Deshpande’s momentous study was at the behest of the National Commission for Minorities. Another panel, the National Commission for Religious and Linguistic Minorities, headed by former chief justice Ranganath Misra and set up in 2004, not surprisingly found that caste had crossed the borders of the original Varna system of the law-giver Manu to permeate every single religion that came to the land. The commission did not use the words, but the meaning was clear. Caste, and caste-based discrimination, had tainted every faith, in about equal measure. Like Deshpande, Misra also discovered that the discrimination was social, of course, but also economic and in representation in the government and private workforce.

“We have found no indication whatsoever in the constitution ... of an intention that scheduled castes must remain confined to any particular religion or religions," Prof. Tahir Mahmood, a commission member and former chairman of the National Commission of Minorities,  said when the Bharatiya Janata Party (BJP) led a series of objections to the Misra panel’s findings.

“It is not only unconstitutional but it would also encourage conversions. We would oppose any move towards reservations for Dalit Christians and Muslims," said BJP spokesperson Prakash Javadekar, now a central minister. These are words that were repeated in parliament this session by the BJP, now in government. Law Minister Ravi Shankar Prasad made it quite clear in the Rajya Sabha this session that the Narendra Modi government had absolutely no intention to bring Dalit Muslims and Christians on a par with Hindus, Sikhs and Buddhists of the same caste groups.

Javadekar’s reference to religious conversions — the root of the current “love jihad” laws and their parental anti-conversion legislation in eight Indian states — is what this is all about.

Babasaheb Ambedkar and the prime minister of the day, Jawaharlal Nehru, had in the newly independent country’s constitution sought to make amends to a historic ethnic wrong done over three millennia to this group of citizens. Article 341 therefore gave them a special place, and social rights which invaded political representation, and reservations of up to 15 percent in educational institutions and government employment. Ambedkar would later leave the cabinet, and in 1956 leave the Hindu religion to join, with half a million others, the Buddhist faith. His followers would be called Ambedkarite in time, and today they are an important part of national politics and civil society.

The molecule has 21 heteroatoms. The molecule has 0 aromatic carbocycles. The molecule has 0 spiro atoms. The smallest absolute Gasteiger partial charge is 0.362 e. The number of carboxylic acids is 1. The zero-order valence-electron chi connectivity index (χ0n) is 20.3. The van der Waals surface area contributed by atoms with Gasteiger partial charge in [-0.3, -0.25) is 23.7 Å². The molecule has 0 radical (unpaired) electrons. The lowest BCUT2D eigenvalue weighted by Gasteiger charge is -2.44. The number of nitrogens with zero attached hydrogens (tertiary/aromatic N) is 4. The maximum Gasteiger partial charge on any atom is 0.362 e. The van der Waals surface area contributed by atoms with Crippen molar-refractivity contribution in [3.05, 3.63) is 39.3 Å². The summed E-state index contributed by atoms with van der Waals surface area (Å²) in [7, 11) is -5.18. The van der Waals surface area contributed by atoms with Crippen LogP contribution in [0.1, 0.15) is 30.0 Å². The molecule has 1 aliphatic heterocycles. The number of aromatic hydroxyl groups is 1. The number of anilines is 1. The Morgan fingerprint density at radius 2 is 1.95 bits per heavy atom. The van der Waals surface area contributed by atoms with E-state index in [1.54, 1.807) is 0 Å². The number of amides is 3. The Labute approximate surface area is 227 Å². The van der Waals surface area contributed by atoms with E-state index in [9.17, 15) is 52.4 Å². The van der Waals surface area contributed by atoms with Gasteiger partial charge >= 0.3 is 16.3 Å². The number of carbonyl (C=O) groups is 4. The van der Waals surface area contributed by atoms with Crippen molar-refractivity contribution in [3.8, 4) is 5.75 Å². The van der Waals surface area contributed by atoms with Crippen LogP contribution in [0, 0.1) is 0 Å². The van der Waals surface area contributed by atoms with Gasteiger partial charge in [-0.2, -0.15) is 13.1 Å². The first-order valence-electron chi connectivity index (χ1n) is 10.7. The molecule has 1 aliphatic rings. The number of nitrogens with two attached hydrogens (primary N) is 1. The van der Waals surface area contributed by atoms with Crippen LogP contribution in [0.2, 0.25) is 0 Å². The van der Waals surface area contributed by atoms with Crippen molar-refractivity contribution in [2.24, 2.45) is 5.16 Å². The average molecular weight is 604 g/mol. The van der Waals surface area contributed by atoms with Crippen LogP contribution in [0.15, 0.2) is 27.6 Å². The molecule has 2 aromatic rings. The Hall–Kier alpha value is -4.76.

So, what forced the very secular Nehru and the chair of the constitution-writing committee to renege on their own written promise?

Article 341 was not diluted but emasculated by the Presidential Order of 1950 under the irresistible pressure of the most powerful segments of not just the opposition parties but also of the ruling Congress, especially its members from what is now Uttar Pradesh, Bihar, Madhya Pradesh, Gujarat and Maharashtra. This said that the constitutional guarantees of affirmative action would be limited only to those who remained Hindu. In effect, people would not be entitled to reservations and the umbrella of the untouchability-ending laws if they left the Hindu fold.

This, in effect, is the world’s most extensive, most powerful and most viciously bigoted anti-conversion law. It is a law that enforces a particular religion. It robs the Hindu Dalit of the freedom of choosing his or her religion at pain of being denied education, employment and other aspirational and political benefits that come with remaining in the fold. And it robs possibly 10 million or more Christians — most of them outside the Northeast and Kerala — of what is rightfully theirs for sharing a painful past, a violent racial memory and continuing social discrimination and vulnerability.

It also, in effect, communalizes the protective cover of the law of the land, leaving a large number of people out of its shield, victims though they are of social derision and economic neglect compounded by political exclusion.

This is not how newspaper articles narrate the persistent tragedy of the DCs and the DMs. But legalese cannot take away the bitterness of the truth.

John Dayal is a journalist and human rights activist based in New Delhi. The views expressed in this article are those of the author and do not necessarily reflect the official editorial position of UCA News.